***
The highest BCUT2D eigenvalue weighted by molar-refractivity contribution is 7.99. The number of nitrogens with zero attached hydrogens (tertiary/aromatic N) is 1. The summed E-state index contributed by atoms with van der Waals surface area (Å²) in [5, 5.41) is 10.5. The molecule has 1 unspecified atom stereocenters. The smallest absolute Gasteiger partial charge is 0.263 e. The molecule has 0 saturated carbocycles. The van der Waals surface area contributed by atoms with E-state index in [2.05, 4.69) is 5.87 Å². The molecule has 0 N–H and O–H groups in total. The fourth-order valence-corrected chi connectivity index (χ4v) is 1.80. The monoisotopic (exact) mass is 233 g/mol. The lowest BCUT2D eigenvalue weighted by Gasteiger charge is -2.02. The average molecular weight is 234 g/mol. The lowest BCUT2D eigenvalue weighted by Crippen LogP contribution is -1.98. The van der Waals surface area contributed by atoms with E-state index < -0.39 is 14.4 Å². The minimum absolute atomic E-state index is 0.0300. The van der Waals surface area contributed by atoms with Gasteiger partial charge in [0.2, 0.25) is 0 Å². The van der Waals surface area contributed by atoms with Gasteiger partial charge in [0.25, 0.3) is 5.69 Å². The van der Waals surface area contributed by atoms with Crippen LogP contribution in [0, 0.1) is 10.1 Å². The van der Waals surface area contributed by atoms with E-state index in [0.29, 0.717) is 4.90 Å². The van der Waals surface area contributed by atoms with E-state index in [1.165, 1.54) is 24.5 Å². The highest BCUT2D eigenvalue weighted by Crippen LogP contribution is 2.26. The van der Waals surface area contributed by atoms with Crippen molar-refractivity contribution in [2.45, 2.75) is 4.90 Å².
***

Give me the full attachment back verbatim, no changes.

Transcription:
The highest BCUT2D eigenvalue weighted by molar-refractivity contribution is 7.99. The number of nitrogens with zero attached hydrogens (tertiary/aromatic N) is 1. The summed E-state index contributed by atoms with van der Waals surface area (Å²) in [5, 5.41) is 10.5. The molecule has 1 unspecified atom stereocenters. The smallest absolute Gasteiger partial charge is 0.263 e. The molecule has 0 saturated carbocycles. The van der Waals surface area contributed by atoms with E-state index in [2.05, 4.69) is 5.87 Å². The molecule has 0 N–H and O–H groups in total. The fourth-order valence-corrected chi connectivity index (χ4v) is 1.80. The monoisotopic (exact) mass is 233 g/mol. The lowest BCUT2D eigenvalue weighted by Gasteiger charge is -2.02. The average molecular weight is 234 g/mol. The lowest BCUT2D eigenvalue weighted by Crippen LogP contribution is -1.98. The van der Waals surface area contributed by atoms with E-state index < -0.39 is 14.4 Å². The minimum absolute atomic E-state index is 0.0300. The van der Waals surface area contributed by atoms with Gasteiger partial charge in [0.2, 0.25) is 0 Å². The van der Waals surface area contributed by atoms with Gasteiger partial charge in [0.25, 0.3) is 5.69 Å². The van der Waals surface area contributed by atoms with Crippen LogP contribution in [0, 0.1) is 10.1 Å². The van der Waals surface area contributed by atoms with E-state index in [0.29, 0.717) is 4.90 Å². The van der Waals surface area contributed by atoms with E-state index in [1.165, 1.54) is 24.5 Å². The highest BCUT2D eigenvalue weighted by Crippen LogP contribution is 2.26. The van der Waals surface area contributed by atoms with Crippen molar-refractivity contribution in [2.45, 2.75) is 4.90 Å².